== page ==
Guest Posts Revisited – Jane Hanser – The Burden Interview: Of Mothers, Caregivers, Sons and Daughters


Jane Hanser contributed her post in 2014  about an issue that resonates with most of us who have been carers for an elderly relative and those who understand that this is a distinct possibility in the future. The post is as relevant if not more today as governments debate how much of your life’s savings they will deduct to provide you with long term care.

What is interesting is that if you are a full time carer in the UK, you will be lucky to receive £50 per week and that is taxable if you have other income. Considering that care homes charge several hundred pounds plus… per week to offer less that one to one care and not always to the standard that you would prefer…it would seem that the government should think about recompensing family members significantly more. If they wish to deduct that salary from your inheritance I have no problem with that since it is the here and now that elderly family members need loving and caring attention.

The aim is always to ensure that those we love enjoy the last few years of their life in a pain free, enjoying their usual activities, being nourished and surrounded by love.  That is the ideal but unfortunately most of us have to juggle our own lives and families to accomplish this and whilst it should be a team effort with other family members and with support services it is not always the case.

I was lucky many others are not.  I will now hand over to Jane to continue……

The Burden Interview: Of Mothers, Caregivers, Sons and Daughters

“You’re better at it,” wrote my brother in an email after I complained that he wasn’t doing anything for our elderly mom while I was doing everything.

His words still sting like a bumble bee.

Was that really supposed to appease me, or my primary care physician who was becoming extremely concerned as my blood pressure was rising higher and higher and higher and I was becoming pre-diabetic from lack of physical exercise? Or was it supposed to provoke?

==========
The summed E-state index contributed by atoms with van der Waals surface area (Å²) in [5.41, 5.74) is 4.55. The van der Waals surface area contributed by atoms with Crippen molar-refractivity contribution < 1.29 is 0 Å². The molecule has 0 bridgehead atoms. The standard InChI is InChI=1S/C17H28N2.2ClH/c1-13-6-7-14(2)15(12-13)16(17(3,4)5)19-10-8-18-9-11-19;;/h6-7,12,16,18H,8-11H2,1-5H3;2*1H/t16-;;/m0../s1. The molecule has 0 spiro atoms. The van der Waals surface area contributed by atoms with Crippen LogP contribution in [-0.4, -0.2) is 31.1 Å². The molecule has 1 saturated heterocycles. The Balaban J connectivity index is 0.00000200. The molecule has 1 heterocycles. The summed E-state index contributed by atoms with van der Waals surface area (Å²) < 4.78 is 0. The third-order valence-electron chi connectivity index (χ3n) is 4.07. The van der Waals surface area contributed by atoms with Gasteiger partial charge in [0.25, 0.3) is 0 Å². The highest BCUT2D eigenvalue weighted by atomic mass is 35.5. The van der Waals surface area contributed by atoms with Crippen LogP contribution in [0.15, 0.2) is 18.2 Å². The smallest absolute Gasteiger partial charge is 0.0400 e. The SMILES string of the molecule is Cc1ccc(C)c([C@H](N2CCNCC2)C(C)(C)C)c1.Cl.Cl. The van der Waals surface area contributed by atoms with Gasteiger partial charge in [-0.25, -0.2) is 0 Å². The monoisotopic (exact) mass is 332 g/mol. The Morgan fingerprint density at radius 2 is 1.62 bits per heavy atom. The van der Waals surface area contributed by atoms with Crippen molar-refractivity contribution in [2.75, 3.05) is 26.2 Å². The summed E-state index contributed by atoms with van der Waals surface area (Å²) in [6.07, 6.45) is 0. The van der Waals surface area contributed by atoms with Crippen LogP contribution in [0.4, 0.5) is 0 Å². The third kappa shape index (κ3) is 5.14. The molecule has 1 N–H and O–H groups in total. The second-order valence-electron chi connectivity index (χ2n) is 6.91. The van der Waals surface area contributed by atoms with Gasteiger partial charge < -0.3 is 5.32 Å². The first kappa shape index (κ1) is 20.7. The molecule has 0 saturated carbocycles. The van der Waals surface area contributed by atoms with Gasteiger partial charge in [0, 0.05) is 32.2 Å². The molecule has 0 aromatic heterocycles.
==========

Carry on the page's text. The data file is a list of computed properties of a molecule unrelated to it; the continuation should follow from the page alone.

Add to that the layer that he, my brother, lived only 20 minutes away from our mother, while I lived 300 miles away.

A Boston-based 2012 study indicated that daughters, twice as often as sons, become the elderly mother’s caretakers. But still, sons comprise up to 30% of those care giving for elderly parents. In Canada up to 30% of those caring for elderly parents are sons, shows a Canadian study. The “elderly parents” are usually mothers, since women generally outlive men.

While the men in the Canadian study indicated positives as well as negatives in caretaking, they still assumed that responsibility. Married men generally had the support of their wives, with whom they discussed decisions they were making.

So how does it get to be the daughter living six hours away becomes the primary caretaker when the son, living 20-25 minutes away, does virtually nothing? And what repercussions does this have on my, the caretaker by default, health, finances, social life and emotional well-being?

After another email months later to my brother in which I outlined everything I’d been doing vis a vis my mom and the toll it was taking on me, his response was “Thanks.”

Mine back was was “I don’t want your thanks. I want your help.”

While I could never anticipate my mother’s declining cognitive, and physical, condition, I also could never anticipate that I would get absolutely no help or support from my “bro” or support from my sister-in-law, receiving instead just the meek justification for why it was that he was totally defaulting on the small things, including asking for information about her current health, and the very large and major things and decisions.

The word “burden” is used repeatedly in all studies about adult children as caretakers of elderly and frail parents. And it completely amazed me that there is something actually called “The Burden Interview,” which I discovered on an online search.

This discovery was a true relief, and I gladly read the questions and circled my answer, recognizing so many aspects of what the questions addressed. Twenty of the 22 questions on the Zarit Burden Interview begin “Do you feel…..” or “Do you feel that…” One question begins “Are you afraid about…” and the last and 22nd question begins, “Overall, how burdened to you feel…” Answers ranged from Never (score of zero) to Nearly Always (score 5). I wish that the question “Do you feel that your health has suffered because of your involvement with your relative?” should score a 5 and that my doctor’s feelings about this should add in a bonus 5 points. Feelings are big in this test.

Test takers have 30 minutes for this test. Mine took much less, let’s not say how much less. Then I added up my score. Yup! “Moderate to Severe Burden.”

The one question that I’d like to see the questionnaire ask is: “Do you feel angry at other family members who are doing less than you are?” or “Do you feel that other family members should be doing a better job at caring for your relative?”

I do, and I do. I wish the Burden Interview asked these questions because the complete lack of participation in my mother’s caregiving by the person geographically closest to her adds a lot of stress too.